Sunday, February 20, 2011

What Will Make Women's Work 'Cool'?

Someone asked me the other day, “Why is women’s work in film and theatre never described as ‘cool’? And the same week, our Prime Minister and the Leader of the Opposition reminded me that people in our culture often use the adjective ‘hot’ to describe women they perceive as cool. And it seems to me on this muggy Friday afternoon, that if our focus is on ‘hot’ women, we’re likely to be interested in their work only when it directly reinforces their perceived ‘hot’-ness rather than in the work itself. Grrrr.

On the bright side, Roseanne Liang's and Rosemary Riddell’s work may encourage the use of ‘cool’ in reference to the work of New Zealand women filmmakers. It’s not long before the release of Roseanne’s romantic comedy My Wedding & Other Secrets. I’ve heard that it’s a very cool movie, and I’ve interviewed Roseanne and her fellow script-writer, Angeline Loo (for publication later this week). And the other week, Empire gave The Insatiable Moon four stars. Rosemary Riddell directed The Insatiable Moon and it’s opening in cinemas in the United Kingdom soon, the first New Zealand film to do that for a while. So Rosemary’s work is arguably very cool, too.

The statistics & cool

But I’ve also seen a whirl of recent statistics about women’s work that show that globally women have a long way to go before our work is ‘cool’. First, Martha Lauzen’s annual film statistics. These show that nothing’s improved for women working in film. And The Count, VIDA’s stats about writers, show that in a selection of prestigious United Kingdom and United States literary journals and pages, women writers are grossly under-represented, though that’s not the case in New Zealand, possibly for reasons I wrote about in parts 4 & 5 of Moving Forward, about the influence of Victoria University’s International Institute of Modern Letters (IIML).

The Black List statistics

And then, someone sent me a copy of the 2010 Black List. Two hundred and ninety film executives contributed to this list, not a ‘best of’ list, at most a ‘best liked’ list, according to its intro. Franklin Leonard (now director of development at Universal) started this annual list in 2005, when he e-mailed friends and contacts in the business, and asked them to send him their lists of screenplays written that year that they had liked, and which had yet to be produced. As Franklin Leonard explains in a YouTube clip, the Black List has been very effective at advancing individual writers’ careers. It has helped scripts become movies, and provided good predictions of future award winners. And in Franklin’s view, one of the list’s most useful characteristics is that it shows “What we care about, and what stories we want to tell.”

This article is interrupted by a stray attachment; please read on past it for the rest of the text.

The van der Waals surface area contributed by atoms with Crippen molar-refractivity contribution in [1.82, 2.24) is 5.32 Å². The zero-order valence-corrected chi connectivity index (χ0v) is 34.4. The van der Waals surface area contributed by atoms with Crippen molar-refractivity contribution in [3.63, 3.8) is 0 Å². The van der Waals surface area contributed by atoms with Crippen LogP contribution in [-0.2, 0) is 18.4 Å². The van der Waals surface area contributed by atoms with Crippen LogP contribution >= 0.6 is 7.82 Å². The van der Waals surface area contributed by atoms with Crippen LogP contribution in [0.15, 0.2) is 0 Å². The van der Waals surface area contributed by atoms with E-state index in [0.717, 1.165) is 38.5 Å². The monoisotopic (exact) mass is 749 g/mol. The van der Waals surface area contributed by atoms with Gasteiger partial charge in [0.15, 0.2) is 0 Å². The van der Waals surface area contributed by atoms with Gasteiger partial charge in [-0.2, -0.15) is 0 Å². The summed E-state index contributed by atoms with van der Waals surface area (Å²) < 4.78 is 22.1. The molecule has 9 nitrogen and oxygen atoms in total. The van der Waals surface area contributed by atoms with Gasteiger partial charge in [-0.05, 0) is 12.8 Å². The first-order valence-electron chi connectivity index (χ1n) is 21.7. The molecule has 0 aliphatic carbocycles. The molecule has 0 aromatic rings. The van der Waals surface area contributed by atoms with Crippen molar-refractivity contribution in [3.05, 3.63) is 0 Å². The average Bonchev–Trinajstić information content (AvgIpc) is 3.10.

In 2005, Diablo Cody’s Juno, and Nancy Oliver’s Lars & the Real Girl were two of the three scripts that the participating executives most often mentioned. This year, of the seventy-five films listed, only five are written by women for sure. After I eliminated three projects whose writers’ names are androgynous and whose details I can’t track down, and two projects co-written by women and men, women wrote six out of seventy projects, or 8.5%, an even smaller percentage than Martha Lauzen’s statistics, which show that only 10% of all writers on the US’s 2010 top-grossing 250 films were women. Furthermore, not one of the Black List women’s scripts is anywhere near the top of the list, among the scripts with between thirty-nine and forty-nine mentions from the executives who submitted their selections.

The first project listed with a woman writer (at number 30, with ten mentions) is Katie Lovejoy’s Arsonist’s Love Story: “A young arsonist falls for a woman in the art world he desperately wants to be part of”. The next, at number 37, with nine mentions, is Jenni Ross’ Hot Mess: Four girlfriends make, and then break, a list of rules devised to get the guys of their dreams and discover their inner hot messes in the process”. (Is that a strategic use of ‘hot’?). Megan Martin’s Can You Keep a Secret? is at number 45 with seven mentions: “After a woman spills her secrets to a stranger during a turbulent plane ride, she shows up at work to discover that he is the recently returned CEO of her company”. At place 59 with six mentions is Carrie Evans and Emi Mochizuko’s Boy Scouts vs Zombies: “A troop of Boy Scouts on their weekend camping trip must protect an island town from a zombie outbreak and save the local Girl Scout troop”. At 63, also with six mentions, is Katie Wech’s Prom “high school students prepare for their prom”. At 73 is Brit McAdams’ Paint: “A Bob Ross-esque PBS painting show host must fight for his career when his station brings in a rival painting host”. Apparently, men are central to almost all these stories, as the active agents or the focus of women’s activities.

My guess is that as the Black List became more influential, as a marker of stories with potential commercial value, and of ‘what we care about, and what stories we want to tell’, the inbuilt Hollywood assumption—that stories by and about men carry the most ‘value’—took over. This means that stories by and about women are perceived as less ‘cool’ and less likely to feature on the list. What will bring change?